Towards mediation: developing a theoretical framework to understand alternative dispute resolution

Paper to: British Academy of Management, 14th-16th September
2010, Sheffield University Dr Rory Ridley-Duff and Dr Anthony Bennett Sheffield Business School, Sheffield Hallam University

Full Paper Available: http://shura.shu.ac.uk/2617/
Corresponding author: r.ridley-duff@shu.ac.uk

Introduction
• Why this paper? • Defining and contextualising ADR • The implications of findings from existing research

• A theoretical framework for future research (and teaching)

History of the paper
• Mediation short course (2007) at SHU
– Background paper written by Rory Ridley-Duff for workshop participants.

• Paper to support teaching (2008)
– Updated for M-Level Employee Relations module after Dr Anthony Bennett becomes an accredited ACAS mediator.

• Development as a journal paper (2009)
– Journal paper co-authored: now in second round of peerreview.

Context of interest in ADR
• Employment Act 2002 (Dispute Resolutions) 2004 Regulations
– Introduced statutory discipline and grievance procedures. – Employment tribunals rose 45% in next 4 years.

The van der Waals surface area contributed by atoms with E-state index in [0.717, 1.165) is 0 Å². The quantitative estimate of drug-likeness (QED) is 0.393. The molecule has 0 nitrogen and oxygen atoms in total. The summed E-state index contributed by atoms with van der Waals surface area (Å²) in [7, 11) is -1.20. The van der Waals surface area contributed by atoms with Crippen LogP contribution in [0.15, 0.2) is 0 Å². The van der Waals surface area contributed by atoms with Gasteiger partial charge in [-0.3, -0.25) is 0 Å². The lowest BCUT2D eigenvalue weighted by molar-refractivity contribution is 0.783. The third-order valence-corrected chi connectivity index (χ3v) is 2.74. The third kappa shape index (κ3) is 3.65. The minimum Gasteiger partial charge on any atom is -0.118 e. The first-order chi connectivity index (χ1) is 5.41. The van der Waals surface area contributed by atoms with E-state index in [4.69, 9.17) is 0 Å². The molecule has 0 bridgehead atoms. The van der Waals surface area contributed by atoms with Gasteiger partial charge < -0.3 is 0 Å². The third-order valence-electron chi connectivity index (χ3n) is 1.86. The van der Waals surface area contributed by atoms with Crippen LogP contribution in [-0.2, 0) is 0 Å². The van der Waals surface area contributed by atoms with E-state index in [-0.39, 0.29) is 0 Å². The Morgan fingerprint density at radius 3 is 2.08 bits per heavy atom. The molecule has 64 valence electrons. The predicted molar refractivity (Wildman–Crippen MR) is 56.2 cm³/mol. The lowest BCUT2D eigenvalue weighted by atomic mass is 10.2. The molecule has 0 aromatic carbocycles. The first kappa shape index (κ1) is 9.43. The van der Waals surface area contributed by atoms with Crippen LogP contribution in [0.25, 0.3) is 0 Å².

– Gibbons Report (2007) recommended repeal of the statutory regulations and a new emphasis on mediation.

– Statutory D&G procedures were repealed in 2009.
– Mediation guidance issued by the CIPD / ACAS.

Perspectives on conflict
• Dominant view
– "[Conflict is] a process that begins when one party perceives that another party has negatively affected, or is about to negatively affect, something the first party cares about."
– Huczynski and Buchanan (2007: 764)

• Deeper levels of conflict
• Attitudes to the possibility of aligning interests (Fox, 1985) • The application of hegemonic power (Lukes, 1974) • Individual and collective approaches to resistance (Blyton and Turnbull, 2004)

Perspectives on conflict
Ideology Lukes (1974) on power Fox (1985) on conflict